Diet Affects Colon Health
- Friday, 06 March 2020 13:55
Katie Routh, Dietitian
According to the Centers for Disease Control and Prevention, colorectal cancer is the second leading cause of death in cancers that affect men and women. The colon is the final part of your digestive tract. Since it’s part of the digestive system, the food you eat is an important factor in the health of your colon. Do you want to keep your colon healthy?
• Eat a nutrient-dense diet
• Include more fiber-rich foods
Eating a nutrient-dense, high fiber diet not only keeps the walls of your colon strong, but it can also prevent hemorrhoids or pouches in your colon. Katie Routh, Ringgold County Hospital dietitian adds, “It also may prevent colon polyps, and potentially, cancer.” A typical American diet is low in nutrient density with larger portions of processed meats and refined grains, such as breads and cereals. “Our mid-western diet tends to be lower in nutritional value,” says Katie.
Fiber-rich foods, like fruits and veggies, whole grains, nuts and seeds, are also more nutrient-dense.
And the fiber keeps you regular and controls the amount of bacteria in your colon. “The nutrients in those foods also may be beneficial in preventing digestive diseases as well as other chronic diseases, such as diabetes, and help you manage your weight,” says Katie. When increasing fiber in your diet, do it gradually, and drink plenty of water.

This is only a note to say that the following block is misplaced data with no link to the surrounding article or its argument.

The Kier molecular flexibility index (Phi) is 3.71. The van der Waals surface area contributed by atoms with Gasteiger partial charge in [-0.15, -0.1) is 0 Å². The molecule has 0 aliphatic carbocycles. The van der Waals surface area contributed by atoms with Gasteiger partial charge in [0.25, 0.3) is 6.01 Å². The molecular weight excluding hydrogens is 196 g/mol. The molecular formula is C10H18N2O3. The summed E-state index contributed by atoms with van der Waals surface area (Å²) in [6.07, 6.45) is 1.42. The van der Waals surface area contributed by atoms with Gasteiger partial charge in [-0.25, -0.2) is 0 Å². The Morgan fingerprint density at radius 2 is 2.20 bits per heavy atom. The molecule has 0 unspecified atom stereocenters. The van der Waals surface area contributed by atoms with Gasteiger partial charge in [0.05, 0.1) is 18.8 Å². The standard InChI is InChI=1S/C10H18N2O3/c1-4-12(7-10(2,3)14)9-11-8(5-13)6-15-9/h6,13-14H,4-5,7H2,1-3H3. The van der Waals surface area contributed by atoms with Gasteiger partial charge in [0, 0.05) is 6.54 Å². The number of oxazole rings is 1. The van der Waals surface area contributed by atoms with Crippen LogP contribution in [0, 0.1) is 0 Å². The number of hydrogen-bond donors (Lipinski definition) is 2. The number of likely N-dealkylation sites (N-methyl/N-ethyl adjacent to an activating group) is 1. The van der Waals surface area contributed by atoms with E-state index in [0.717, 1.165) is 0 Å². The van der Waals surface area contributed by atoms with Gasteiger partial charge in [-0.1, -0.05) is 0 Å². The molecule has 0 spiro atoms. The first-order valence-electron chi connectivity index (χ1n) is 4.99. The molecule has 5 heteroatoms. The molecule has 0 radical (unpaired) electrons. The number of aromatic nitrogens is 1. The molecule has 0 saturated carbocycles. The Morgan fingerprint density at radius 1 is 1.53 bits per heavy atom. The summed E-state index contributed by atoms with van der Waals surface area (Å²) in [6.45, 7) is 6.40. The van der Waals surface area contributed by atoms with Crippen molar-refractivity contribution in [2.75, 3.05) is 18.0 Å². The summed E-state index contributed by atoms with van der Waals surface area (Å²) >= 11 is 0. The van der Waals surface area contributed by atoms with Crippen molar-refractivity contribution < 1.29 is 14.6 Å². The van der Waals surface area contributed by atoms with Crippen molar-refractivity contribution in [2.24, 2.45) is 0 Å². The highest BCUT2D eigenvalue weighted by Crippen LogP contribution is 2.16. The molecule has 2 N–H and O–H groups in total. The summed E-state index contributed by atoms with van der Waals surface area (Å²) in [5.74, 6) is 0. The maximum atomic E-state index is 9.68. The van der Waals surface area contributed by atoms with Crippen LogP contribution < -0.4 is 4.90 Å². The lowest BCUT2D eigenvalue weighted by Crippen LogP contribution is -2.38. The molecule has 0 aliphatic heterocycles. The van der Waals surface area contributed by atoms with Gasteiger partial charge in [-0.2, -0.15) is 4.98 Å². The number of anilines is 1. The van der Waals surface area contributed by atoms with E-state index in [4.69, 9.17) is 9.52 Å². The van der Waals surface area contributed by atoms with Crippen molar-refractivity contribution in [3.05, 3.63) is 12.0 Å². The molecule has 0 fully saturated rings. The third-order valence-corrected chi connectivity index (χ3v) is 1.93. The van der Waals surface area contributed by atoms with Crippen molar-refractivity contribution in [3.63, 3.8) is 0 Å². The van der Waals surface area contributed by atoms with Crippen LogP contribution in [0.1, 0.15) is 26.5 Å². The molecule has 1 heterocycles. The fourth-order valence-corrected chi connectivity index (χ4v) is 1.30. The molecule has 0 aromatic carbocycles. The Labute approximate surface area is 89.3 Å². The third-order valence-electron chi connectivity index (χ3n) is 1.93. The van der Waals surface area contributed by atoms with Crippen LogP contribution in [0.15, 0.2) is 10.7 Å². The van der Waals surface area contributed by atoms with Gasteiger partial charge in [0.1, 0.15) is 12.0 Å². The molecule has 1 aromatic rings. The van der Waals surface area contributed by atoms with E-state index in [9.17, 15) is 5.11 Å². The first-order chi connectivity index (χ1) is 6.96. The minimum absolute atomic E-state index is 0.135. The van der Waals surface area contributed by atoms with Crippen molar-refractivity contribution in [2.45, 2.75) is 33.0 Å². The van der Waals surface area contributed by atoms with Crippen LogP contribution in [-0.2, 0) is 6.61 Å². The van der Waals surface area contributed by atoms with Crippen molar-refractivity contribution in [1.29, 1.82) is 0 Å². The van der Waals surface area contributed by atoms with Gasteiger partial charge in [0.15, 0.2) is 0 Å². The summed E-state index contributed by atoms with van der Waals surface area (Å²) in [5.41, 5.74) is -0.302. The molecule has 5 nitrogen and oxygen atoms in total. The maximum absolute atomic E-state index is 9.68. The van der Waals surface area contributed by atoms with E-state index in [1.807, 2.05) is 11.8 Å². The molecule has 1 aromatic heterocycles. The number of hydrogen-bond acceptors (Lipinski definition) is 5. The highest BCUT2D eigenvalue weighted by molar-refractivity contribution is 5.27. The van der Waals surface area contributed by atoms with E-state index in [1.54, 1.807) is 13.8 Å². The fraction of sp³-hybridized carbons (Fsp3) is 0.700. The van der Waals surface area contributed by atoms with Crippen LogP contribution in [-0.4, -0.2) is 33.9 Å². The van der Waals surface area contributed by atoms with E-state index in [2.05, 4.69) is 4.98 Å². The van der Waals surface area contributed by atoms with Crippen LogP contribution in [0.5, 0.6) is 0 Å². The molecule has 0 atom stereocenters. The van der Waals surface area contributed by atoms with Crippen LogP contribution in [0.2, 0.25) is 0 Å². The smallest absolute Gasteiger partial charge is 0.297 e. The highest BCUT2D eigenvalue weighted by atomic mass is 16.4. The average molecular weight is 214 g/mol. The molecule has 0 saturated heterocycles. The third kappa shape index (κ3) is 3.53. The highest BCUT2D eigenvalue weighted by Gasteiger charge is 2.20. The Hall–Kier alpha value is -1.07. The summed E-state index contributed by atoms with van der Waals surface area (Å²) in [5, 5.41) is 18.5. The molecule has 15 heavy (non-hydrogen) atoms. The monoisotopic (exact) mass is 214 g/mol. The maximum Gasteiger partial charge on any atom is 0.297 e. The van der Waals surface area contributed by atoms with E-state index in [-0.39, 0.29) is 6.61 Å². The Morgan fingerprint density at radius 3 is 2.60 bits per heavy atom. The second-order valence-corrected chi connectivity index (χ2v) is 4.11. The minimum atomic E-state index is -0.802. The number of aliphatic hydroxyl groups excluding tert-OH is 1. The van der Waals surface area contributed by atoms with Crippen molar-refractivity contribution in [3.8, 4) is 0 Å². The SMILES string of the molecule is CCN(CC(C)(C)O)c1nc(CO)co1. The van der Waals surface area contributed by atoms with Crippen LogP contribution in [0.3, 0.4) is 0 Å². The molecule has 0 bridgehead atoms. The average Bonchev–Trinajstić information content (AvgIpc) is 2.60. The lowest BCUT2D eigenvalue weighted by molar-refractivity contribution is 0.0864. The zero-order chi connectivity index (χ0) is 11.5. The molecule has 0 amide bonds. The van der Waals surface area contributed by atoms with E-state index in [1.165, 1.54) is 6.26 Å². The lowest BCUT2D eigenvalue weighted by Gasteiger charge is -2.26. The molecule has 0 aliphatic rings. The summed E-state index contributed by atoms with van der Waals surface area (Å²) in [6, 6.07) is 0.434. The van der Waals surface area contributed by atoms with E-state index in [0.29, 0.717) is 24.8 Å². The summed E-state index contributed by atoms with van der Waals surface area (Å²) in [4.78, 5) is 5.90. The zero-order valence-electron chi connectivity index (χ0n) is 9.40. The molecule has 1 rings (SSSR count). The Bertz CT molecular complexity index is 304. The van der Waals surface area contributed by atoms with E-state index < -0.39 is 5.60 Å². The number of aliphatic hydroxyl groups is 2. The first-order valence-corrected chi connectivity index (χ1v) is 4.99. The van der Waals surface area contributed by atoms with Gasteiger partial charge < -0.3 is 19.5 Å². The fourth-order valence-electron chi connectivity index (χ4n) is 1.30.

Katie Routh: Eating for good health
- Friday, 09 March 2018 15:32
Katie Routh enjoys consulting with patients individually
Some people seem to grow up knowing what they want to do in life. According to Katie Routh, the dietician at Ringgold County Hospital, she is one of those people. “As a kid, I was always interested in nutrition,” she said. “When I was growing up, I baked and cooked a lot with my grandmother.”
A Ringgold County native, she thought about a career in nursing, but decided that the nutrition side of health care was where she wanted to focus. She has her Bachelor of Science in dietetics and is accredited through Iowa State University.
Being a dietician at a hospital involves visiting patients while they’re in the hospital. “I look at their lab work and their medications and help them get the nutrition they need while they’re in the hospital. I also help the dietary manager with menu planning and sign off on all the menus,” said Katie. In addition to caring for people staying in the hospital, Katie does a lot of outpatient counseling. “I really like the counseling part of my job. I talk to people with diabetes, heart disease, and people who are interested in weight loss,” she said. The majority of her consultations are with diabetes patients. “Some have had the disease for years, but they’ve never really had any education on how their eating habits affect it. Some have just discovered they have diabetes and are trying to control it with better nutrition.”
Adding more fruits and vegetables to your diet is the advice of nutritionists everywhere and Katie agrees. In winter, if you can’t find fresh, frozen is a good option. Growing your own vegetables is the best of all. “The healthiest people I know are gardeners!”
Katie has been in her position at RCH for just over two years. She came back to work after her third child was born. She is very practical when it comes to providing advice for good nutrition. “Follow the 80/20 rule,” she advises. “Be a healthy eater at least 80% of the time. Splurge on treats only 20% of the time. After a splurge, start right away again on eating well. But don’t feel like you have to eliminate any food forever. Just watch your portions.” She adds that eating well is really a lifestyle, not a diet. It’s a permanent change you can live with. “Just relax and make healthy choices!”
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